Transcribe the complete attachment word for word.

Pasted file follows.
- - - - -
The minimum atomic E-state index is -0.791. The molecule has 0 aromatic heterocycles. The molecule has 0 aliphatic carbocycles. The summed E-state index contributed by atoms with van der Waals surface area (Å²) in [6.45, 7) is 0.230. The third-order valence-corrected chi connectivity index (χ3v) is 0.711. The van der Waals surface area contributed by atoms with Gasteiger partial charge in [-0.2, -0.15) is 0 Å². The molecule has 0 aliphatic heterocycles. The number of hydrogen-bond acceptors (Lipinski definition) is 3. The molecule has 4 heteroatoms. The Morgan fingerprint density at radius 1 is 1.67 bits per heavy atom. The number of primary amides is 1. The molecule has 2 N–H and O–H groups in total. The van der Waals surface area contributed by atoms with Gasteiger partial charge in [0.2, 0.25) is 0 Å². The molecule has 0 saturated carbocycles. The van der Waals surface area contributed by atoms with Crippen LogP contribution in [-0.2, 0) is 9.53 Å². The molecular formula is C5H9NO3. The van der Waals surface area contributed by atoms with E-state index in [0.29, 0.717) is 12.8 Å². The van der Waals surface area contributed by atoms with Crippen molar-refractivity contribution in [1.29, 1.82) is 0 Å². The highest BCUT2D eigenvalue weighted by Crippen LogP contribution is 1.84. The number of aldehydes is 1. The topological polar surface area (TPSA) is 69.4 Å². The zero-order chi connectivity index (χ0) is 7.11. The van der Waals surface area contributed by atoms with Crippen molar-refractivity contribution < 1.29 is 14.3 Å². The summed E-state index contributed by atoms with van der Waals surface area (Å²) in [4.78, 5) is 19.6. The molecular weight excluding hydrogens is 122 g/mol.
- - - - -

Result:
The minimum atomic E-state index is -0.791. The molecule has 0 aromatic heterocycles. The molecule has 0 aliphatic carbocycles. The summed E-state index contributed by atoms with van der Waals surface area (Å²) in [6.45, 7) is 0.230. The third-order valence-corrected chi connectivity index (χ3v) is 0.711. The van der Waals surface area contributed by atoms with Gasteiger partial charge in [-0.2, -0.15) is 0 Å². The molecule has 0 aliphatic heterocycles. The number of hydrogen-bond acceptors (Lipinski definition) is 3. The molecule has 4 heteroatoms. The Morgan fingerprint density at radius 1 is 1.67 bits per heavy atom. The number of primary amides is 1. The molecule has 2 N–H and O–H groups in total. The van der Waals surface area contributed by atoms with Gasteiger partial charge in [0.2, 0.25) is 0 Å². The molecule has 0 saturated carbocycles. The van der Waals surface area contributed by atoms with Crippen LogP contribution in [-0.2, 0) is 9.53 Å². The molecular formula is C5H9NO3. The van der Waals surface area contributed by atoms with E-state index in [0.29, 0.717) is 12.8 Å². The van der Waals surface area contributed by atoms with Crippen molar-refractivity contribution in [1.29, 1.82) is 0 Å². The highest BCUT2D eigenvalue weighted by Crippen LogP contribution is 1.84. The number of aldehydes is 1. The topological polar surface area (TPSA) is 69.4 Å². The zero-order chi connectivity index (χ0) is 7.11. The van der Waals surface area contributed by atoms with Crippen molar-refractivity contribution < 1.29 is 14.3 Å². The summed E-state index contributed by atoms with van der Waals surface area (Å²) in [4.78, 5) is 19.6. The molecular weight excluding hydrogens is 122 g/mol.